In Bruxelles ever since , the positives , for sure , by far outweigh the negatives so far !; the place is crawling with expatriates , from EU-community , NATO , and every UN-acknowledged country seems to have a mission or four , around the corner ; despite Belgium being officially tri-lingual ( Dutch , French and German ) the language of business is predominantly English , as it is true for diplomacy , and also for most of switched-on Belgians , or others , in any given field of activity.

Although securing the accomodation , going about one's work , getting around and most aspects of daily life here are incomparably much easier , more affordable and less stressed than they would be in England , not all was plain sailing : both my wife and I encountered health problems , nothing unusual after the Big 50 , I'm sorry to have to accept...luckily for us , the medical care/service in Belgium , if not The World's Best , has just got to be in world's Top 3 or 5 , at incredibly affordable rates ; a very strong point , when considering one's so-quickly approaching older age and possible drastic future plans.True , a common Francophone in the street can sometimes be the rudest , knock-out deserving non-gentleman you've ever encountered !The "service" in many shops can be hopelessly unobliging , ignorant , arrogant and without a hint of a smile ! It is national pastime for little ( and big , and medium and anysize ) dogs to mess up the pavements , weeing and pooping at any given chance , as if this was their top-most duty!The driving manners of many natives : aggressive , selfish , reckless , dangerous or just plain : mannerless - can drive you mad sometimes , but : there's no point getting angry , hey?

The public transport is plentiful , good , safe and cheap ; all foreign press, CDs , books , DVDs : easily obtainable , as are most movies in original soundtrack-versions ; the cable-TV has over 40 channels , incl. 2 BBC ones and 2 German , and in Bruxelles , you don't pay for this pleasure.
The excellence of chocolates , beer , jazz , cultural life here : deservedly are legendary !

Belgian many fine (free) motorways are so brightly lit at night , they can be seen from space.Although pickpockets fleece tourists gaping at UNESCO-regosnized historic Grand Place , in most parts of Bruxelles and of most Belgian cities , violent crime is not really a serious consideration , what : with 20 murders per annum ( per 10 mil inhabitants ) , and most of which seem to result from relationships' complications , as opposed to criminal intentions.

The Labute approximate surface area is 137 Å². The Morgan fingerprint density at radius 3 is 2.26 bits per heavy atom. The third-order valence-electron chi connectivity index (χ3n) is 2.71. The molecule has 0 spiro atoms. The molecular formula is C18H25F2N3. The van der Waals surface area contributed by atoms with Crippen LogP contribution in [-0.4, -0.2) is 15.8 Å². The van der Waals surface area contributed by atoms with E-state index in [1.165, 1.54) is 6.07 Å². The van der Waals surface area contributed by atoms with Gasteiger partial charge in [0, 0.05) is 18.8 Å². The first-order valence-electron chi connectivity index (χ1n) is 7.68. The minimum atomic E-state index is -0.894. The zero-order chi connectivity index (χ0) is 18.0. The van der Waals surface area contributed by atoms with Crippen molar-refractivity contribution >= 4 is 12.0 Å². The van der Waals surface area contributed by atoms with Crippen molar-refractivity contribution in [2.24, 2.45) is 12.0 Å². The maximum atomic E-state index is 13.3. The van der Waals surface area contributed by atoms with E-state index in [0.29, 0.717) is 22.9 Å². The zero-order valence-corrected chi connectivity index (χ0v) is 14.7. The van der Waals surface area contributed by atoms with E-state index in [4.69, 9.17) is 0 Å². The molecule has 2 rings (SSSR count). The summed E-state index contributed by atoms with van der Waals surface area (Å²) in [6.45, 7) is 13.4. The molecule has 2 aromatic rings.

My dentist , the medical doctors and surgeons I had the pleasure(s) of dealing with , my ( Irish! ) car-service manager and other , whose services I rely on , are all highly accomplished international experts in their fields , informed , organised , efficient and cooperative - as are a myriad of others one comes in contact with , and the police and municipal staff and public servants one gets to deal with : always and again are all very kind and helpful! The quality of life , ( incl. but not limited to : great gourmet food and booze , chic apparel , easy travel by planes , cars , 320km/h trains etc among others ) predominantly , is truly great and then there is also that undefinable thing : La Joie de Vivre ( Joy of Living ) , where people care for taking time off , assuring quality time and fun time and having it better , rather than chasing just more of the latest materialism , which sane and logical approach to times of one's life , I fear , is not anymore the case in many other , more Rat-Race-infected , places.

As I specialise in confidentially advising expatriates ( on how to optimise , protect and improve their financial position ) , from many Brits , Skandies , Germans and others , virtually daily I hear and share similar comments , on our blessed Life ( with a capital L ) in ( so hidden-secret , comfy little ) Belgium.

And I agree again with Hagar's remarks , one easily finds some local people maybe treating you horribly - and yet , still the ( many ) others welcome you : with brotherly love , untold patience and warmest assistance !!! Couldn't be more true !

Which all , as "sampled" above , should go some long-ish way in explaining why , for the foreseeable future , there are no plans to search for promised lands or pastures anew.
Magic Read, and thanks for finding the time "to put pen to paper", or should that read "fingers to the keyboard" now days? :mmm: Germany , do you live nowadays ?
Well written and interesting article, Ray.


THis was a brilliant article. Having lived in Belgium myself and having experienced working life in Brussells, and habitat in Antwerp. I also thank the superior powers for the wonderful medical service in Belgium. I agree with you that it must rate in the Top 5 in the world. I often wonder why the UK can't copy it's example. As you say it's a comfy little corner not much exposed to the rest of the world. I hope it stays that way until I get back there one day!

Unfortunately my emotional state (having lost my husband and job in 3 months of each other) led me back to the UK!